R18m damages for spastic quadriplegia following oxygen deprivation at birth

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Gauteng Health has to pay R18.2m in damages to a mother whose son was born more than 10 years ago with severe brain damage as a result of lack of oxygen.

A Pretoria News report says Jessie Makhoba initially claimed more than R26m in damages in the Gauteng High Court (Pretoria) following the negligence of the staff and doctors at the Pholosong Hospital in Brakpan.

Her son, Sipho Makhoba, is today totally dependent on others and will never be able to care for himself.

The court earlier found that the hospital – and the staff at the nearby Nokuthela Ngwenya Community Health Centre – were negligent and that the MEC was 100% liable for the damages the mother could prove that the child had suffered. The money awarded to her will be kept in a trust and used for the future care of the boy, who suffers from spastic quadriplegia.

Makhoba was admitted to the community centre on May 2, 2006, to deliver her baby. As a result of an irregular foetal heart rate she was later that night transferred to the Pholosong Hospital.

She gave birth to her son a few hours later. He was born with brain damage, which experts agreed was the fault of the staff and doctors at both the centre and the hospital.

The court found that the health centre, which assessed the mother during the pregnancy, failed to monitor her pregnancy properly and the staff failed to treat her adequately. The experts said red lights should have flashed when the mother, within three weeks, gained 12.5kg.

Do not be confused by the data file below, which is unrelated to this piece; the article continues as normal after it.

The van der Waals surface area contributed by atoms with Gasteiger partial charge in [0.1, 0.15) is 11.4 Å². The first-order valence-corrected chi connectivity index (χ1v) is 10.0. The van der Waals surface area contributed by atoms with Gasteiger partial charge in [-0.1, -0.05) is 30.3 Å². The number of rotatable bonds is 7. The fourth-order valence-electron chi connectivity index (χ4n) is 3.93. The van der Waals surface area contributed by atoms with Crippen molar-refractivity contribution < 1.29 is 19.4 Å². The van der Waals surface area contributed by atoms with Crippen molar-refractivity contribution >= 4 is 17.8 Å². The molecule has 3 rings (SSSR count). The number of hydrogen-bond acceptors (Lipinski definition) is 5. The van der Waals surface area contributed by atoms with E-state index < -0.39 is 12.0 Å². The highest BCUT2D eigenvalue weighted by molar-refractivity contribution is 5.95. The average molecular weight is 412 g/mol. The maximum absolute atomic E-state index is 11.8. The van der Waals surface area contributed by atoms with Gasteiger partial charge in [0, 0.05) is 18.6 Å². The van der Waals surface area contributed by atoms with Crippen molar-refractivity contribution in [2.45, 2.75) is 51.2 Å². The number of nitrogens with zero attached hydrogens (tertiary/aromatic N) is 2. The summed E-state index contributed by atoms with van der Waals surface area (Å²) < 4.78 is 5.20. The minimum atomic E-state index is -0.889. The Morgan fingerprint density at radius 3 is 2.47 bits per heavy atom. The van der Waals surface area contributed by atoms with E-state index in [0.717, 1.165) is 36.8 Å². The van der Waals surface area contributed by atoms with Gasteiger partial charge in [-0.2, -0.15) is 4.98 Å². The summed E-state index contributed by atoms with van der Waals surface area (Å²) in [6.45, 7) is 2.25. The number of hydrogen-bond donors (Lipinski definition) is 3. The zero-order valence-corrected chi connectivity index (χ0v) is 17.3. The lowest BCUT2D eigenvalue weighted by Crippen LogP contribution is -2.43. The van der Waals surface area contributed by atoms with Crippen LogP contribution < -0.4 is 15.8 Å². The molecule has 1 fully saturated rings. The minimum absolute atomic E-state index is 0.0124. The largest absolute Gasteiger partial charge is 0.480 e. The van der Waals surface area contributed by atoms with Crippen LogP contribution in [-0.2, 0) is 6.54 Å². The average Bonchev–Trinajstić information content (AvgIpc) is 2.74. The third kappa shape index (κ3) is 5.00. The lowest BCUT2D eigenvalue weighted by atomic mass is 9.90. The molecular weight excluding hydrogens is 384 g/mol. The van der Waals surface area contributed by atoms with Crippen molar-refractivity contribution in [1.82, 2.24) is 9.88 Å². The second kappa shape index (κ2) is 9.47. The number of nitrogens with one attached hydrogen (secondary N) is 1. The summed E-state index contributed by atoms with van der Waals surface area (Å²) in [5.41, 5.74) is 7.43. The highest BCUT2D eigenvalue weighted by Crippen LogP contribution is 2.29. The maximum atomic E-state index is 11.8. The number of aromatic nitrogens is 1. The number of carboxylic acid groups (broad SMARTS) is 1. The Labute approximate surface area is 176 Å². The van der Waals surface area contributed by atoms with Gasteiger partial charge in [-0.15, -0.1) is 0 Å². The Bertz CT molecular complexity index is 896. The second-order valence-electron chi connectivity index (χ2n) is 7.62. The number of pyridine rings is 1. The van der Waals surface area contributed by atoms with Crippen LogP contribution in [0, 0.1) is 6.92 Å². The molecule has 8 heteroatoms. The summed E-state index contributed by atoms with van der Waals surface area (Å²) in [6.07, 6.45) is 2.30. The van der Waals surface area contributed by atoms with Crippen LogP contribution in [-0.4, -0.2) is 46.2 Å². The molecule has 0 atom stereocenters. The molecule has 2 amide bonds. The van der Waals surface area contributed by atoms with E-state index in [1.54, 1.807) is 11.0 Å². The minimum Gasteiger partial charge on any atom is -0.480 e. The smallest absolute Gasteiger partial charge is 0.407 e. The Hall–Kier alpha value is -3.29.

The mother also presented with a host of other health problems and the court found she should have been referred to a doctor during her pregnancy.

The staff and doctors at the hospital where she eventually gave birth, did not fare any better. They did not monitor and manage the foetal condition of the baby. They performed three failed instrumental deliveries – two vacuum and one forceps extraction, before they eventually decided to deliver the baby via Caesarean section.

The experts agreed that when the doctors and nurses saw that the mother and unborn baby were in distress during labour, they should have immediately called in the help of a paediatrician.

After-birth care also lacked, as the baby should have immediately been transferred to the nearest neonatal intensive care unit.

Sipho developed convulsions after birth, with chronic vomiting. He will for the rest of his life need round-the-clock care.

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